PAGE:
SULLIVAN: Reyes was dominant in the late '80s and '90s, winning dozens of tournaments in the U.S. where people were still getting their heads around the idea of a foreigner - from the Philippines, no less - beating them in what was considered an American game. And it was in the U.S. that Reyes was dubbed the Magician, an acknowledgment of his unparalleled shot-making skills.

RALF SOUQUET: He's a genius when it comes to this. He knows shots and he plays shots that nobody else does.

SULLIVAN: German player and former world champion, Ralf "The Kaiser" Souquet.

SOUQUET: He can see shots in his mind and his brain, three or four shots ahead. I mean, we all try to do it, but he sees different shots. He sees different patterns and different paths than we do. And he's by far the best cue ball control; the cue ball seems to be his.

SULLIVAN: Souquet says it's no accident that Reyes also enjoys and excels at playing chess. The American player Rodney "The Rocket" Morris says Reyes has helped change the way pool is played.

MORRIS: He's just got so much more knowledge than everybody. A lot of the stuff you see players do know is a lot of stuff they've seen him do. People do amazing things all the time, but he seems to always do it at the magical moment when you really need it, you know, in the last game of the final match. You know, it's the timing of everything is what makes it magic.

INSKEEP: Ladies and gentlemen, a very warm welcome to the 2006 Philippines World Pool Championship.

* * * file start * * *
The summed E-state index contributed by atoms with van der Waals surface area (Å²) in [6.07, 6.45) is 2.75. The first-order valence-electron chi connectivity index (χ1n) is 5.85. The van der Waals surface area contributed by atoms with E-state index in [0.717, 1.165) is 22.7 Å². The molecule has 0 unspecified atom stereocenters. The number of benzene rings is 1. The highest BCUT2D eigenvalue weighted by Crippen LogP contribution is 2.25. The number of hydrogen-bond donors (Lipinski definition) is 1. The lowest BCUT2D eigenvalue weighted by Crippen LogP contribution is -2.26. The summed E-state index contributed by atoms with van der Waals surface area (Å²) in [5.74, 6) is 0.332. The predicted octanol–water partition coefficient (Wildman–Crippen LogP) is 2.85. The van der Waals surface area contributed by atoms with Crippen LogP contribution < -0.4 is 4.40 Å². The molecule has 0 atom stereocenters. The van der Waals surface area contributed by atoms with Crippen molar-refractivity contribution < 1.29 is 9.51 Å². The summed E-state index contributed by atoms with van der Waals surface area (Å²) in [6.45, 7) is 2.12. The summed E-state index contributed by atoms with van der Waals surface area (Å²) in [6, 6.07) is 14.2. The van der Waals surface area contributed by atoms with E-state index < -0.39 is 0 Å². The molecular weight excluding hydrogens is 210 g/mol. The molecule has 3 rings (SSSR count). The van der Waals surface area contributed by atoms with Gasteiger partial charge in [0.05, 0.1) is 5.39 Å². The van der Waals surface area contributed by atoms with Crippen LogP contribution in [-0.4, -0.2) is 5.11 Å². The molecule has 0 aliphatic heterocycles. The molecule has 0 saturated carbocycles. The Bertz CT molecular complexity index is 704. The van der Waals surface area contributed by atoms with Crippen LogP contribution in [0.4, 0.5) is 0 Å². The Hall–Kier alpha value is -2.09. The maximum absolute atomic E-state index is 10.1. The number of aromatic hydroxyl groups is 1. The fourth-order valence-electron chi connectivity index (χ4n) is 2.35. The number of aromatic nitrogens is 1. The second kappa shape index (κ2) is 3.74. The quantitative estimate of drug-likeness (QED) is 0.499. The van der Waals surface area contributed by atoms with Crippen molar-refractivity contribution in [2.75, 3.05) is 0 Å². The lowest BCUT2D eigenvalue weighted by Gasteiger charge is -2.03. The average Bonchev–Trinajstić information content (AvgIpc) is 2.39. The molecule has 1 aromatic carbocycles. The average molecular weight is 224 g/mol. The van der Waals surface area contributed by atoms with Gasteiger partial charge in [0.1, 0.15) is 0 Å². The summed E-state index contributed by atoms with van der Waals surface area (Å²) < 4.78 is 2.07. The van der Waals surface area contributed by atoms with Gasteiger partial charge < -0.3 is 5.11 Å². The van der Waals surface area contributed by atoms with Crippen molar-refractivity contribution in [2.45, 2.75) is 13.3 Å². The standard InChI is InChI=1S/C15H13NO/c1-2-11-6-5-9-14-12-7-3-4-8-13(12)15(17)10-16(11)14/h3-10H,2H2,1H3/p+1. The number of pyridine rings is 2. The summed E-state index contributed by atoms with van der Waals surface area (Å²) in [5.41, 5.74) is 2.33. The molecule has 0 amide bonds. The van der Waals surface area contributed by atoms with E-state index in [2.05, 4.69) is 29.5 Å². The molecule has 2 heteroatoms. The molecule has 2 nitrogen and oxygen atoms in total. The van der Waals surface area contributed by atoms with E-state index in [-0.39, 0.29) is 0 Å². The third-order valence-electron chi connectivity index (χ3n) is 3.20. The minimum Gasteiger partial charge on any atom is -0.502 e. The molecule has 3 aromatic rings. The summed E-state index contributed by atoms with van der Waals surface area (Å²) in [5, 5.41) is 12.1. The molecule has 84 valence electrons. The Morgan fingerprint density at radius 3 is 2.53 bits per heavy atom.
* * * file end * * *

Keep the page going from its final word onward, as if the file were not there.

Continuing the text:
SULLIVAN: Filipinos take their pool seriously, and for many Efren Reyes is a god. A poor boy who's made it big with a big heart, not a big head and the man many came to see at the year-ending tournament in Manila.

INSKEEP: It's now time to meet our players. In fact, it's time to meet a legend. Ladies and gentlemen, from Angeles City in the beautiful Philippines, (speaking foreign language), numero uno - ladies and gentlemen, it's the Magician, Efren "Bata" Reyes.

(SOUNDBITE OF APPLAUSE)

SULLIVAN: Souquet still thinks Efren Reyes is the best he's ever seen. And so does Rodney "The Rocket" Morris.

(SOUNDBITE OF BILLIARD BALLS)

MORRIS: He is the greatest player to ever play the game and he will go down as the greatest. And I'm glad that in my life I got to see three great players: Efren Reyes, Michael Jordan and Tiger Woods. And I can die happy, being a sports guy.

SULLIVAN: Michael Sullivan, NPR News.

(SOUNDBITE OF MUSIC)

INSKEEP: And this MORNING EDITION from NPR News. I'm Steve Inskeep.

REYES: And I'm Renée Montagne.

Copyright © 2007 NPR. All rights reserved. Visit our website terms of use and permissions pages at www.npr.org for further information.

NPR transcripts are created on a rush deadline by Verb8tm, Inc., an NPR contractor, and produced using a proprietary transcription process developed with NPR. This text may not be in its final form and may be updated or revised in the future. Accuracy and availability may vary. The authoritative record of NPR’s programming is the audio record.

Related NPR Stories